Robert Cummings wrote:

Michael A. Peters wrote:
Robert Cummings wrote:
Michael A. Peters wrote:
Manuel Aude wrote:
I'm giving a PHP course next semester (3 hours all saturdays for 22 weeks) and I just realized that PHP 5.3 is coming very soon (2 days now!). So, my plans of teaching PHP 5.2 are starting to change, and I think it's a good
idea to teach them 5.3 already.

While the majority of the students use Windows, I'm aware that a vast amount
will be using Ubuntu/Debian (and some use Gentoo, Fedora and Arch)
distributions of Linux, so I'm hoping there won't be too many problems on
installation. I don't want to waste the entire first class fixing
installation problems, because that kills the student's motivation.

The course starts on August, but I'm preparing it during the last two weeks of July. You think that installation packages will be bulletproof by then? Or should I just teach 5.2 and wait for another semester before starting on 5.3? I mean, most hosts will remain with PHP 5.2 for the rest of the year,
so I'm a bit confused on what I should do.

I'm just a university student that wants to spread PHP, for I've been using
it for many years now =)

Thanks for the advices,

Many hosts are still on php 5.1.x (IE RHEL based hosts).
I would be worried that many popular classes and apps might be quirky under 5.3.

I've not played with it at all, and probably won't for some time, but I've been bitten by that more than once.

Nice thing about 5.2.x as far as linux goes anyway, installing it is cake from the package repositories. Using package repositories for php installs is suggested as security fixes can be updated with ease.

As someone running a newer version of php (5.2.9) than what my distro ships with, here are some of the issues:

A) I needed to create packages so that I could RPM install various stuff, like Squirelmail, etc. - and get the security updates for them from my OS vendor (CentOS or EPEL repods). So to do that, I used the Fedora src.rpm.

B) When building php rpm's on my system, the %check portion of the spec file (runs make test I believe) fails sometimes if there is an existing php install. To solve that, you have to build it in mock.

C) Mock needs a lot of disk space and will download a lot of packages, if you don't local mirror the update repositories, it can be really time consuming. Furthermore, occasionally the build list for mock is broken making it un-usable for package building.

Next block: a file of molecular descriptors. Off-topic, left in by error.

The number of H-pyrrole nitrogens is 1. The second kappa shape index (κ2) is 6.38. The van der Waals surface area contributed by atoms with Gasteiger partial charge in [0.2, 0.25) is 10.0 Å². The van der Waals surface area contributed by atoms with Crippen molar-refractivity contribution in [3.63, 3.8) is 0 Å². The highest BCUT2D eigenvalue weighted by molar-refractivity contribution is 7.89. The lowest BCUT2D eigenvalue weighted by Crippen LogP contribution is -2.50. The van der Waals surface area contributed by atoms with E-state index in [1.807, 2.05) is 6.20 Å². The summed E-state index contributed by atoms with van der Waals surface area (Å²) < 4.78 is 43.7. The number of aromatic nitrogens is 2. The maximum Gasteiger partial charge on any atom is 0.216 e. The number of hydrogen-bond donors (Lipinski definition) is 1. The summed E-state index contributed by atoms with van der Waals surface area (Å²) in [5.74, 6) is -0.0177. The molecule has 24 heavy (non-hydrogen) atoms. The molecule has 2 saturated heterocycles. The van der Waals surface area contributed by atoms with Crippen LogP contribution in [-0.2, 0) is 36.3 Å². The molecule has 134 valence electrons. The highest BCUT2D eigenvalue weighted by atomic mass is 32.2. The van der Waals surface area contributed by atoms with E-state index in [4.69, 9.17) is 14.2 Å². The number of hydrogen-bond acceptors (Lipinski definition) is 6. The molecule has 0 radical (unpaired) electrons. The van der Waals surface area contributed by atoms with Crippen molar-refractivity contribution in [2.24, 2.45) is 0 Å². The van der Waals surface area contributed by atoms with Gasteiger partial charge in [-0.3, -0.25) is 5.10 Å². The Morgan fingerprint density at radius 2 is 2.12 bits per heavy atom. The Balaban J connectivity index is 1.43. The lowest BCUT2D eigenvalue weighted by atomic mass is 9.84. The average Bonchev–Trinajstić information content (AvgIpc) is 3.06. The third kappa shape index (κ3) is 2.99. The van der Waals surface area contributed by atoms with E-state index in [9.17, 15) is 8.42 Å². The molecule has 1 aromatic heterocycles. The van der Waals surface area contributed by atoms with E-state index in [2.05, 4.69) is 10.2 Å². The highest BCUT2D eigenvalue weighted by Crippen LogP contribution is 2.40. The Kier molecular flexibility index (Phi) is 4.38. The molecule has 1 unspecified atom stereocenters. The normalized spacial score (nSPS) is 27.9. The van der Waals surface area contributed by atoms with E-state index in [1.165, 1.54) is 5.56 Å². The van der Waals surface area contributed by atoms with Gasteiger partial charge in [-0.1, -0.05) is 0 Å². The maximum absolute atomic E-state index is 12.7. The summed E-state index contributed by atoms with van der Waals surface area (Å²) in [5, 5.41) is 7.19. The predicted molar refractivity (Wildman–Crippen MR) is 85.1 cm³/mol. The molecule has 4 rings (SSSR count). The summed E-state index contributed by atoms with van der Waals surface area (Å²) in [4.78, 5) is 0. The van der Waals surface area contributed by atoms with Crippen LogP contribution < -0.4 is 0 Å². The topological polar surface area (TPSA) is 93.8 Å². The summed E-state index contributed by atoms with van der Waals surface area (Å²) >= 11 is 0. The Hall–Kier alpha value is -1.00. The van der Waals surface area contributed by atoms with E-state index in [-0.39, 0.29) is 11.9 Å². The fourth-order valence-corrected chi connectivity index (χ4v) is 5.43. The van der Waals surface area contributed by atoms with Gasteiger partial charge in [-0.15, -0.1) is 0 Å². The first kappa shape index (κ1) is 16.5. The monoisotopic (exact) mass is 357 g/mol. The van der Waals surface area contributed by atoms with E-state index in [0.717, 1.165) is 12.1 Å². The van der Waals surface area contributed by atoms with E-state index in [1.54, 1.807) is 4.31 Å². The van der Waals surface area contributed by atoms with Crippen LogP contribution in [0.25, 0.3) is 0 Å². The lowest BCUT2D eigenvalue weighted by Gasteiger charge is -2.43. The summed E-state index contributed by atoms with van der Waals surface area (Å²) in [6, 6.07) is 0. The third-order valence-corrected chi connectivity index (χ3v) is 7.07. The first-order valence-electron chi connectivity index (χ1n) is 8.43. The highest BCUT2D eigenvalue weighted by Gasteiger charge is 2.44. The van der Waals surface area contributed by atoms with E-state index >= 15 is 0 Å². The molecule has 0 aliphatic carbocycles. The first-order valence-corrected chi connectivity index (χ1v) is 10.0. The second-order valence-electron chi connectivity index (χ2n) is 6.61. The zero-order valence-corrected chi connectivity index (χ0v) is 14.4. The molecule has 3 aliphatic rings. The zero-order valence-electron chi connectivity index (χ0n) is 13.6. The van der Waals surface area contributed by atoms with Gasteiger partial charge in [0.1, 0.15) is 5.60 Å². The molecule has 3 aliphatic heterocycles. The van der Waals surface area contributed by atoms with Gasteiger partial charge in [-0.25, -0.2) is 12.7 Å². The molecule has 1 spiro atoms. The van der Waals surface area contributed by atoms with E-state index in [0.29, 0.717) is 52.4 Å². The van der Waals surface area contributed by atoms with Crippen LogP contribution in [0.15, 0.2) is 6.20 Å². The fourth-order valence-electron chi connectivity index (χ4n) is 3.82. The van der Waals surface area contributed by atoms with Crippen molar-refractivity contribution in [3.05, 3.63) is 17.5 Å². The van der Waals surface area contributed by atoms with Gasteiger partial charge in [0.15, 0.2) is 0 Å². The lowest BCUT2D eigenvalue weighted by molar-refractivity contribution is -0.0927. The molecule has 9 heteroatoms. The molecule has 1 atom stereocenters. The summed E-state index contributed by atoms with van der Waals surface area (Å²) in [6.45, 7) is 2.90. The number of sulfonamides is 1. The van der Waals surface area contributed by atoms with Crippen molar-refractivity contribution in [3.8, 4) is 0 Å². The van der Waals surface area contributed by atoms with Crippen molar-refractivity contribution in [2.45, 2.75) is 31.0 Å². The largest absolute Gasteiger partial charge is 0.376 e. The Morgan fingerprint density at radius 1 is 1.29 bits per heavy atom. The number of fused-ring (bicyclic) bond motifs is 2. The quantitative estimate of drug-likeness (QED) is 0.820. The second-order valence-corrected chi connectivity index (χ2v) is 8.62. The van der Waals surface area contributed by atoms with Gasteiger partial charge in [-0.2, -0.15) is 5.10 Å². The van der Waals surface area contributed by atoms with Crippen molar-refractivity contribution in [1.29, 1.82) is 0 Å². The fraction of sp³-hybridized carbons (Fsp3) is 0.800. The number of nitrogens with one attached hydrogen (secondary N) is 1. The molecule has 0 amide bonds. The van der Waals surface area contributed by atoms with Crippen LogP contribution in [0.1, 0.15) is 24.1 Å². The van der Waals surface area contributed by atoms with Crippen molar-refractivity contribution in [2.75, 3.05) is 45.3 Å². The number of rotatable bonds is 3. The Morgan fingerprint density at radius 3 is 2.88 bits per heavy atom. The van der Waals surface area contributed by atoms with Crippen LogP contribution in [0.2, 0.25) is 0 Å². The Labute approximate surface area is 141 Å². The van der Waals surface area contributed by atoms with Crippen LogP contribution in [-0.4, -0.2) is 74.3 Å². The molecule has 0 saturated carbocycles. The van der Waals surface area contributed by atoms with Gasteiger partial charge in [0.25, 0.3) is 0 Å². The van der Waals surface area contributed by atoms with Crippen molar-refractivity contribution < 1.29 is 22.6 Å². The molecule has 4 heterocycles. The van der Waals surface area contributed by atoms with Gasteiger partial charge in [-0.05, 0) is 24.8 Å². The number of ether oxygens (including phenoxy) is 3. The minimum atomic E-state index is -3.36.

I have to use 5.2.x because I need a pecl extension that does not work with 5.1.x - and building rpm myself lets me add suhosin patch (to the fedora spec file) but unless your Linux students want to do absolutely everything php by source and not have anything installed from the package managers that rely on php, I would highly suggest that they use whatever version of php their distro of choice has in its stable repositories.


Since you are teaching students, one pet peeve of mine that I see in web app after web app after web app - they have an admin interface that writes a php file which the app then parses as php. Often they even instruct the person installing the web app to have 777 permissions of directories and/or files within the web root.

There's a better way. Either store the configuration settings in a database (obviously can't store database connection setting in the database ...) or store them in an xml file, not php.

You can write and read the xml file with any number of existing php functions. And the config file should not be in the web root, nothing the web server can write to should be in the document root.

Applications (like Gallery and I think joomla and wordpress) often want write permission to the document root so they can have a web interface to install/update their modules - but it creates a security risk. It's better to install the modules you want from a distro vendor repository so you can keep them up to date that way, and hence, it's better to use a packaged php install so that the dependencies are met.

Sorry for rambling, but the trend of web server having write permissions to files the web server then executes (and often in the web root) is a trend that needs to stop. So flunk the students that do it ;)
And how do you propose people get around open_basedir restrictions which is common in many Plesk environments?